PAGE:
In addition, three more end effectors are developed in this research as well. Two of them are modified variable stiffness, pneumatic, soft robot gripper designed to enhance the performance of the previous one. The third once which is variable stiffness too, however, its constructed using granular jamming  criteria  and  its work depends on the negative pressure in contrast with the previous three soft grippers.

Hassanin Al-Fahaam

Soft wearable robots are efficient alternatives to rigid-frame exoskeletons because they are compact and lightweight. We are manufactured a wearable robot for human upper-limp power assist and rehabilitation because a physically handicapped elderly and disabled people can expect to live more  independent life by using this kind of devices. We are developing a suitable intelligent control to control this device efficiently.

The Center collectively attracted over 30 research grants including:

  • Medical Research Council – Kinecting frailty, £ 50,000  
  • ASTRAEA T7 £40.000 BAE Systems  
  • Challenging established rules for train control through a fault tolerance approach, £345,887, EPSRC  
  • Adaptive control of large scale UAV: Ukraine Ministry of Education, £4,000.00.  
  • GAMMA: Growing Autonomous System Mission Management Applications, £352,277.00, Regional Growth Fund  
  • Adaptive control of large scale, UAV,£4,000.00,Ukraine Ministry of Education  
  • Sustainable Manufacturing through Robotics Training in Europe, (SMART-E) €4M, EC - Framework 7  
  • KTP with HellermannTyton Ltd,£152,176.00,Technology Strategy Board,13/05/2014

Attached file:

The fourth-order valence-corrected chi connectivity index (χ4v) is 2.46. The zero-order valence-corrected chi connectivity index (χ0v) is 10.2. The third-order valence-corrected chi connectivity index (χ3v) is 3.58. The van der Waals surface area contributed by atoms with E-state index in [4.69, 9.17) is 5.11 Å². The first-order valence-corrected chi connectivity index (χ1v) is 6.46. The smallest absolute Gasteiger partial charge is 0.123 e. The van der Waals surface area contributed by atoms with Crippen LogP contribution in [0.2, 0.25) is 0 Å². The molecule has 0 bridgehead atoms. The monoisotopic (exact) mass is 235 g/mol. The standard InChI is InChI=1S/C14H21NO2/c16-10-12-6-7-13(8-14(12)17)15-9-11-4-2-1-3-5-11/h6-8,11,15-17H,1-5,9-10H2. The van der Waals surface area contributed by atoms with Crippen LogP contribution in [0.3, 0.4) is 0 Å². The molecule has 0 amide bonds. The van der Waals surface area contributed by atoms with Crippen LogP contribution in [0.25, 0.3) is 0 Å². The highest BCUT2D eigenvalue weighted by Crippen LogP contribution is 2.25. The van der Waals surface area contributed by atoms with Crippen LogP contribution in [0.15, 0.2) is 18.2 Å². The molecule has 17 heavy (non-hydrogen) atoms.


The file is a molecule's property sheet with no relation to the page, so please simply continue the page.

• EPSRC Centre for Innovative Manufacturing in Intelligent Automation - Feasibility Study, £49,924.00, EPSRC  
  • In Touch Research Fellow Collaboration,£60,000.00,In Touch Ltd  
  • Soft Actuators for Biomimetic Systems:  
  • Robo-Erectus - A Biologically Inspired Robotic Primate: An EPSRC public awareness project  
  • The Grasping Challenge, Anatomy of Dexterity: EPSRC public awareness project  
  • Flexible Automation in the Food Industry Project: This project involved visiting 20+ food companies and showing them the benefits of automation.  
  • Micro Metal Hydride Actuators: This EPSRC project explored the use of Metal Hydrides as a form of actuator.  
  • Centre for Food Robotics and Automation (CenFRA): CenFRA has been established to provide food companies with assistance and advice on automation. This involved visiting 25+ food companies  
  • EYE-CATCHING, £232,507.00, EPSRC,01/09/06  
  • Development of a 3D prototype system providing immersive collaborative techniques, £15,000.00, BBC,11/05/2007  
  • Industrial CASE Studentship (Real-time distributed processing for motion capture from video), Financed by EPSRC and OMG Vicon,£83,064.00, EPSRC CTA, 25/09/2007  
  • CROSS DRIVE,£344,139.00,EC Framework, 01/09/13  
  • KTP with HellermannTyton Ltd,£152,176.00,Technology Strategy Board,13/05/2014  
  • EPSRC Centre for Innovative Manufacturing in Intelligent Automation - Feasibility Study  
  • VISIONAIR - VISION,Advanced Infrastructure for Research,£174,377.00EC - Framework 7 20/05/2010  
  • Design4Energy,£484,918.00,EC - Framework 7,20/06/2013  
  • Collaborative Environment for Eco-Design of Product-Services and Production Processes Integrating Highly Personalised Innovative Functions (ProSEco),£416,453.00,EC - Framework 7, 01/07/2013  
  • CROSS DRIVE £ 344,139.00, EC - Framework 7,24/09/2013iCase with Arup, £ 92,691.00, EPSRC,17/09/2014  
  • Eight Songs for a Mad King,£30,000.00,Arts Council England,27/04/2012  
  • INCIDENT (Impact aNalysis of City Infrastructure Disaster EveNT),£7,000.00,Arup, 24/02/2014